Looking for a 3-Vessel Cord in Your Ultrasound

Cutting the Umbilical Cord of a Newborn Baby

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You may have heard at your ultrasound that you had a three vessel cord or that they were looking for a three vessel cord. What is a three vessel cord?

Let's start with the basics of the umbilical cord. The umbilical cord is the connection between your baby and the placenta. 

A normal umbilical cord has two arteries and one vein, this is known as a three vessel cord. It is covered by a thick gelatinous substance known as Wharton's Jelly.

The vein brings in oxygen and nutrients to the baby from the mother. The arteries are used to transport waste away from the baby to the mother via her kidneys.

The umbilical cord starts to form early in pregnancy, around the fifth week of gestation. It will get longer and take the famous coil shape as it does. The average length of an umbilical cord is about twenty-two to twenty-four inches.

Placental Exam and Umbilical Cord Via Ultrasound

If you are having a mid-pregnancy ultrasound, also known as a fetal anatomy survey, your ultrasonagrapher will examine the placenta. They are looking for many things. They will try to see both the arteries and vein during your exam. This is easier done with color Doppler ultrasounds but can be done with your average ultrasound machine. They may or may not say anything with the exam. The size and location of the placenta and umbilical cord will be noted.​

Wharton's Jelly and Knots in the Umbilical Cord

The Wharton's Jelly is very thick and helps protect the arteries and vein from being compressed during your pregnancy as your baby grows and the cord gets pressed and even potentially knotted in about one percent of all births. This is more common in identical twin pregnancies or if your baby's umbilical cord is longer than normal.

Most knots remain loose and do not pose a threat to your baby, but it is believed to be the cause about five percent of stillbirths.

Fetal monitoring is one method used to look for cord anomalies, and when certain heart rate changes occur, a cesarean birth may be the best option for your baby.

Umbilical Cord Cysts

Umbilical cord cysts found in only about three percent of cords. There are two main types: true cysts and false cysts. False cysts are related to the Wharton's Jelly and filled with fluid. True cysts contain what's left over from early parts of the pregnancy. Since the cysts can be associated with birth defects, your doctor or midwife may recommend further testing including an amniocentesis to check for a cause. Many times these are not found until after birth.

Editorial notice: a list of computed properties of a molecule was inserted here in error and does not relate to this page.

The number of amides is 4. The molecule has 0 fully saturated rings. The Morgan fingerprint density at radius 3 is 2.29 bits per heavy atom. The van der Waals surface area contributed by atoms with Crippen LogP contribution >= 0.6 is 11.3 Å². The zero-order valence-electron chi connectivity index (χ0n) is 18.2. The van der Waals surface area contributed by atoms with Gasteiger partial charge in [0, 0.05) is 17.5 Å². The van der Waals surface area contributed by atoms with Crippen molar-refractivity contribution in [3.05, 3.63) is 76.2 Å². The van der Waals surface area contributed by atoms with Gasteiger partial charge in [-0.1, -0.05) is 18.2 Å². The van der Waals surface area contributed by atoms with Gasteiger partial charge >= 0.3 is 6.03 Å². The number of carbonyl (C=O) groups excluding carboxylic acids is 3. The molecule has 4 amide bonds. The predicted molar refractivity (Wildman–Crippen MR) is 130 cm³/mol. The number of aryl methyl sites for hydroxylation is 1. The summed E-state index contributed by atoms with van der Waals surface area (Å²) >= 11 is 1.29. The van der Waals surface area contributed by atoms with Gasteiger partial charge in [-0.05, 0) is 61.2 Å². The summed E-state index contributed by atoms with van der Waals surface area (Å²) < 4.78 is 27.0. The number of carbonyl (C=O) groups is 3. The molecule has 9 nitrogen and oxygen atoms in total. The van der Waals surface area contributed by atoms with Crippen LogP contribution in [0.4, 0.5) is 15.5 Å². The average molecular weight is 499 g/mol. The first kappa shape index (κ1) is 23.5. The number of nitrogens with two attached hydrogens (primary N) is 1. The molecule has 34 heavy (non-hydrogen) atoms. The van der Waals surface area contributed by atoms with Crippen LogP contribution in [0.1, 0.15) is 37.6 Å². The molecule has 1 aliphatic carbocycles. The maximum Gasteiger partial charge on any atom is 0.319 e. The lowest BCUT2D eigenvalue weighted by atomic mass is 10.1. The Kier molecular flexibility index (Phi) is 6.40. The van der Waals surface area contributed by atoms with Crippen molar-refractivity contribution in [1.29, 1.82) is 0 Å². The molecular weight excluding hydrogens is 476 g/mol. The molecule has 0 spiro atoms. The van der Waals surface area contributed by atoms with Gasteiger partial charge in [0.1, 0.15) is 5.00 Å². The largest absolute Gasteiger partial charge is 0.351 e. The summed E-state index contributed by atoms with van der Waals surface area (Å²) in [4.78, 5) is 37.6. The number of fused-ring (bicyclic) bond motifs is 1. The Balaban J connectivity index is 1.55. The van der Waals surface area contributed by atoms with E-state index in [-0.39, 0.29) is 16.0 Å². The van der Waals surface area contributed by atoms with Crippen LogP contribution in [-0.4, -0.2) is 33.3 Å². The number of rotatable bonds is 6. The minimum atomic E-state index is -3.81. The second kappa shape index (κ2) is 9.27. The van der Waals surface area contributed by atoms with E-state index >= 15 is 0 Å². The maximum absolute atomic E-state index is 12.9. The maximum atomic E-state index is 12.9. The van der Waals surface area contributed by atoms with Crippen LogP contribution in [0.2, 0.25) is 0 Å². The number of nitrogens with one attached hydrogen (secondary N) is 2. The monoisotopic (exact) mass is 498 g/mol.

Single Umbilical Artery

About one percent of all babies will have a two vessel umbilical cord, which is a single artery (Single Umbilical Artery) rather than two. You will also see this in about five percent of pregnancies where there is more than one baby (twins, triplets, etc.). When this is found, you should be referred for a more detailed ultrasound. The reason that another ultrasound is done is to double check the findings and to ensure that your baby does not have any abnormalities. About twenty percent of babies who only have one artery in the umbilical cord will have malformations.

Vasa Previa

This is where a blood vessel from the cord is not protected by the Wharton's Jelly and actually cross the cervix. This can lead to the tearing of the vessel during birth, dilation, or even simply pressure at the end of pregnancy.

It is a very serious complication. Thankfully it is fairly rare occurring only one in twenty-five hundred births.

Early diagnosis via ultrasound is the key to safe birth for this pregnancy. When diagnosed earlier in pregnancy, and a cesarean is typically done around week thirty-five to prevent damage to the vessel. Typically you may see painless bleeding in the second or third trimesters or it is picked up at a routine ultrasound.

Velamentous Insertion

A velamentous insertion of the cord means that it inserts into the actual membranes rather than the center of the placenta. This leaves the vessels exposed in places, making it possible for them to become compressed as the baby gets bigger.

The good news is that the vast majority of the time there are no complications with the umbilical cord. It is a fascinating structure that works with the placenta and baby.

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